For big business, environmental credentials are becoming more important than shaving a few cents off input costs. That's why, last month, Burger King stopped using palm oil from Indonesian supplier Sinar Mas, following allegations from Greenpeace of rainforest destruction.

The industry is reacting by looking for land elsewhere. As Ahmad Zubir Murshid, chief executive of major plantation owner Sime Darby has explained: "It is increasingly difficult to acquire arable plantation land in Asia and thus it is imperative that new frontiers be sought to meet increasing demand."

The race is on to locate suitable land and growers are looking at opportunities for expansion in South America and Africa. Already Colombia is the largest producer in the Americas, with much of its output exported as a biofuel additive for diesel. Costa Rica, Honduras, Guatemala, Papua New Guinea and Thailand are also producers. But the focus of attention is now turning to Africa.

There is one logical reason for this.

Why the palm oil industry is turning to West Africa

Elaeis Guineensis - the oil palm - originated in the tropical rain forest of West Africa. For centuries local people have been hacking down bunches of its red fruit and squeezing out theoil.

In the nineteenth century the region was the centre of an emerging global trade. It supplied palm oil to lubricate the wheels of the industrial revolution or, as Lever's famous Sunlight Soap, to clean the hands of the workers.

Now the West African industry is being revived and the prospects look good. Although freight costs will probably keep West African palm oil out of the Chinese market, it is closer to Europe and America's east coast.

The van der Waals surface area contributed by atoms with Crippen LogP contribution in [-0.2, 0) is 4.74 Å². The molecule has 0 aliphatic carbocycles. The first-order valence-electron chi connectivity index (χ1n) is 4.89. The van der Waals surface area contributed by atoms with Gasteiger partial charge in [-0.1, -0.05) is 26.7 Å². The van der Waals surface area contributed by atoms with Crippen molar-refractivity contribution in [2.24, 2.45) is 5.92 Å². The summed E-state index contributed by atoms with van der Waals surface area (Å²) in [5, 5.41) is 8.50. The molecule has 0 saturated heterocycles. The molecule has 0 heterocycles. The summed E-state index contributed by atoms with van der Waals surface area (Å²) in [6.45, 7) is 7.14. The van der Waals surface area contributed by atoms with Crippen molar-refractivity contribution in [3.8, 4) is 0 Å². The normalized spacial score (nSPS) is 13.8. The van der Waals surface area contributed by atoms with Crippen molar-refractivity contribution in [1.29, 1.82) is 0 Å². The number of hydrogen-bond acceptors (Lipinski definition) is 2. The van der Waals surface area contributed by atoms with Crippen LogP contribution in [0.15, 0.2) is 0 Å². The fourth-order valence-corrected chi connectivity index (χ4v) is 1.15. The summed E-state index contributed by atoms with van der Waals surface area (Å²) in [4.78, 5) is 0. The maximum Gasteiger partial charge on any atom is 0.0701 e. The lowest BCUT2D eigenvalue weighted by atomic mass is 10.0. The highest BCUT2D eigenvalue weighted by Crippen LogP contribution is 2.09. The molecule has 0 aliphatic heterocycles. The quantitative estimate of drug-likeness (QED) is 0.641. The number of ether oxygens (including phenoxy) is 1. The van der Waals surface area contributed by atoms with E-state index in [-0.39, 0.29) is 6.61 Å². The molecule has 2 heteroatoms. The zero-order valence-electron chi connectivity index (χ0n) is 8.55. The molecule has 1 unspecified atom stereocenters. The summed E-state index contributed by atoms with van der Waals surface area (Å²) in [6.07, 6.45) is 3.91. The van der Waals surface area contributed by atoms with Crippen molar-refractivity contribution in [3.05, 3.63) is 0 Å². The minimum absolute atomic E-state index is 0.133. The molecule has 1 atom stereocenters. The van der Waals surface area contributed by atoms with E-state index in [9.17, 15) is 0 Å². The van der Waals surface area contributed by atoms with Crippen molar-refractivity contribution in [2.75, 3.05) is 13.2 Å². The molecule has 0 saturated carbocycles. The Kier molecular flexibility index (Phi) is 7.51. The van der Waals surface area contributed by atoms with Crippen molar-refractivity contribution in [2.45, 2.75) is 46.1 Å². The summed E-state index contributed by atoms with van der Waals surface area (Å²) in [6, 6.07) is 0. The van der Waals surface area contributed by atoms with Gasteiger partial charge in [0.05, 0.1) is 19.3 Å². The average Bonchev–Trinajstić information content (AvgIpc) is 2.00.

But for the time being there is the domestic market to satisfy. Amazingly, given its heritage, West Africa is an importer of palm oil to the tune of some 500,000 tonnes per year.

In the October issue of Red Hot Penny Shares I describe one company that has seized this emerging opportunity and could build a multi million-pound palm oil business.

Comparisons with other palm oil producers show that, as this company's oil palms grow, its share price could multiply 25 times over the next few years. That's the sort of opportunity I look for in Red Hot Penny Shares and I reveal this company in my latest issue, available now.

This article was first published on the 5th October in Tom Bulford's twice-weekly small-cap investment email The Penny Sleuth.

Red Hot Penny Shares is a regulated product issued by MoneyWeek Ltd. Your capital is at risk when you invest in shares, never risk more than you can afford to lose. Penny shares can be volatile, relatively illiquid and hard to trade. There can be a large bid/offer spread so if you need to sell soon after you've bought, you might get less back than you paid. This can make them riskier than other investments. Please seek advice if necessary. 0207 633 3780.

Tom worked as a fund manager in the City of London and in Hong Kong for over 20 years. As a director with Schroder Investment Management International he was responsible for £2 billion of foreign clients' money, and launched what became Argentina's largest mutual fund. Now working from his home in Oxfordshire, Tom Bulford helps private investors with his premium tipping newsletter, Red Hot Biotech Alert.